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Planet Viewing


The Sun’s closest planet is at its best this year in the dawn sky in late November, and in the evening sky in early February. It puts in lesser morning appearances from mid-March through mid-April and in late July, and evening appearances from mid-May to mid-June and September through the middle of October.


The brilliant planet starts 2020 as the Evening Star, shining during and after evening twilight until late May. It then disappears from view as it passes between Earth and the Sun. It returns to view as the Morning Star in early to mid June and remains in the evening sky through the end of the year.


Orange Mars begins the year in the morning sky, low in the dawn twilight. It slowly brightens and moves farther from the Sun until it reaches opposition in October, when it shines brightest and is in view all night. For a few weeks, it will outshine Jupiter.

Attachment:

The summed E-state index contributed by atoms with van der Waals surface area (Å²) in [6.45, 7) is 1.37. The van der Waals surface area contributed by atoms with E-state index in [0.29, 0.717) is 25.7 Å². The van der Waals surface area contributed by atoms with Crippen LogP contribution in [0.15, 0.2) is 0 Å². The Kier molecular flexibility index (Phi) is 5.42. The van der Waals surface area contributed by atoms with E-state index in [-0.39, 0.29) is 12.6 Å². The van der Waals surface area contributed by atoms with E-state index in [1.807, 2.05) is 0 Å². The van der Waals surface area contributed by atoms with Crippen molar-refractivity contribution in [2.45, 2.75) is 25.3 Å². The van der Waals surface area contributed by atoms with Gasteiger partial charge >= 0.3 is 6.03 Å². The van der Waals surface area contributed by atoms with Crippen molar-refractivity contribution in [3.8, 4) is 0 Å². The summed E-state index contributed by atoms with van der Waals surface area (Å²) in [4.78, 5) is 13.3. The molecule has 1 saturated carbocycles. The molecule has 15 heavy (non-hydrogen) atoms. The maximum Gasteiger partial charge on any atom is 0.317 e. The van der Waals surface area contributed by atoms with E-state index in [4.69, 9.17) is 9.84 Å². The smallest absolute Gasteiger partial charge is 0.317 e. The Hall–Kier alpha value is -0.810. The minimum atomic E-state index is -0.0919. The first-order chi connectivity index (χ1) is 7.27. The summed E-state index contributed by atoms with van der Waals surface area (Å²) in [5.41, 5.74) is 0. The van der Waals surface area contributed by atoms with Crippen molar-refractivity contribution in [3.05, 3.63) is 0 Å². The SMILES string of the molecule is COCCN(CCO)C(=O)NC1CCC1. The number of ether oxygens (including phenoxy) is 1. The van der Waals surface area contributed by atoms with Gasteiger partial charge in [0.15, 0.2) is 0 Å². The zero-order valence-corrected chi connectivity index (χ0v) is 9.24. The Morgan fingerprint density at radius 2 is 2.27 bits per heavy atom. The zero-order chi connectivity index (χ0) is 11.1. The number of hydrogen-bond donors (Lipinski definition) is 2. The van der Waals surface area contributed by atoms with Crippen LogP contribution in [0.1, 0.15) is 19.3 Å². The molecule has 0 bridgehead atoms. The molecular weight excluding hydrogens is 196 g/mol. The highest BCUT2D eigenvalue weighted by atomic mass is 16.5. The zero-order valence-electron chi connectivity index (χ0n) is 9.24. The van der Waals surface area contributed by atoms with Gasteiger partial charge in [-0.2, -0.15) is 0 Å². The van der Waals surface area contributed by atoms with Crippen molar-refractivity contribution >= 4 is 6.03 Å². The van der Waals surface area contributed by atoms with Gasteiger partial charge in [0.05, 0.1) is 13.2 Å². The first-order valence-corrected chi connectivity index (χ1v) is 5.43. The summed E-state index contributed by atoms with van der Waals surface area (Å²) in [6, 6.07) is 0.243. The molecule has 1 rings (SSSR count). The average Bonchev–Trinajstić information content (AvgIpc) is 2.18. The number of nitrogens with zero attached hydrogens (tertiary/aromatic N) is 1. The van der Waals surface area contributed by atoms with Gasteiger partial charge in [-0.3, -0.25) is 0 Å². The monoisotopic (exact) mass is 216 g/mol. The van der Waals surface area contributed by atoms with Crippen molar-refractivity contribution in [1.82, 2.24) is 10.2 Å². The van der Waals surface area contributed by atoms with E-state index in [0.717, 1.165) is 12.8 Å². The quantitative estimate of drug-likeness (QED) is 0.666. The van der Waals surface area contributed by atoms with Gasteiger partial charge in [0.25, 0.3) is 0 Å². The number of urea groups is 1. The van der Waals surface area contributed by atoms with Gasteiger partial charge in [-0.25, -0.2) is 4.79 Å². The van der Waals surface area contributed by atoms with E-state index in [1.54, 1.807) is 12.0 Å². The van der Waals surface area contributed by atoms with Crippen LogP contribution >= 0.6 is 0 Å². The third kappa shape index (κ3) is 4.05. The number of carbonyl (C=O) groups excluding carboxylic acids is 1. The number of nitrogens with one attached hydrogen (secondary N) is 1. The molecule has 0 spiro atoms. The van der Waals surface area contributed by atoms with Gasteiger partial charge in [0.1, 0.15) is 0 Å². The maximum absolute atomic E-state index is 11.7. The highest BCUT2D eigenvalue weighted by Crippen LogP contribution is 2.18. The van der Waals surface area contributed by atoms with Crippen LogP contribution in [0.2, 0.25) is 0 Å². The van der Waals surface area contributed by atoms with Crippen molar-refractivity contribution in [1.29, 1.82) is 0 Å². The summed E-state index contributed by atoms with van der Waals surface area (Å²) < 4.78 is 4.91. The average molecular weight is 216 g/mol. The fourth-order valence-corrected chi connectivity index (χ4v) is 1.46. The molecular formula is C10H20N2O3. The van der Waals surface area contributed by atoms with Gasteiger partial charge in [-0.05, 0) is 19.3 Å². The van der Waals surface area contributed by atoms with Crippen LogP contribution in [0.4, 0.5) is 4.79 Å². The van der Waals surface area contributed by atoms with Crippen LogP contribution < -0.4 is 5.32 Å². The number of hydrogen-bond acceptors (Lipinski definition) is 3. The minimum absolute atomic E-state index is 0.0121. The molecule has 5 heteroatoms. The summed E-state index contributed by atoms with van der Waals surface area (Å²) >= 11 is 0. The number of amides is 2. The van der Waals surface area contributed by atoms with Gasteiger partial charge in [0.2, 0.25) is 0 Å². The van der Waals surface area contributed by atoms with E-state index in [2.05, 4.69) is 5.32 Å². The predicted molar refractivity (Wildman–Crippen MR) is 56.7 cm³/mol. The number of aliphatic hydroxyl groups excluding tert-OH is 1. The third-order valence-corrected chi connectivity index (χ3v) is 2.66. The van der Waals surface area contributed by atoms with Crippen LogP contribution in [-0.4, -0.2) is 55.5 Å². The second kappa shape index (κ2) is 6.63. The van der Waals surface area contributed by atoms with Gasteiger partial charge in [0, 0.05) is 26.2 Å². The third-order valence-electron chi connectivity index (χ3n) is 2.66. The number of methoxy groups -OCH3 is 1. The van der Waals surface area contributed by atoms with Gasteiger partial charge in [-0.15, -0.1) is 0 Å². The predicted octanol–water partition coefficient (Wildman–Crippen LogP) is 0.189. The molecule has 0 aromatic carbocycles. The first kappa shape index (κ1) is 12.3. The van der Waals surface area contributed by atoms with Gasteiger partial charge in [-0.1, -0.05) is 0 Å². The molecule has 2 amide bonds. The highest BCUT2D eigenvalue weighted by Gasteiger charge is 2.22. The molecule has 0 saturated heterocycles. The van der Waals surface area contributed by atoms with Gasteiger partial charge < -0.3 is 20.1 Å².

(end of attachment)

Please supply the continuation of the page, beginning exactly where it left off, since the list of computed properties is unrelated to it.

The largest planet in the solar system, and usually the brightest object in the night sky after the Moon and Venus, shines at its best in July, when it is brightest and is in the sky all night.


The ringed planet shines brightest this year in July, as it moves through Sagittarius.



The seventh planet is at its brightest in late October and early November, when it barely reaches naked-eye visibility. Most skywatchers will need optical aid to spot it, though.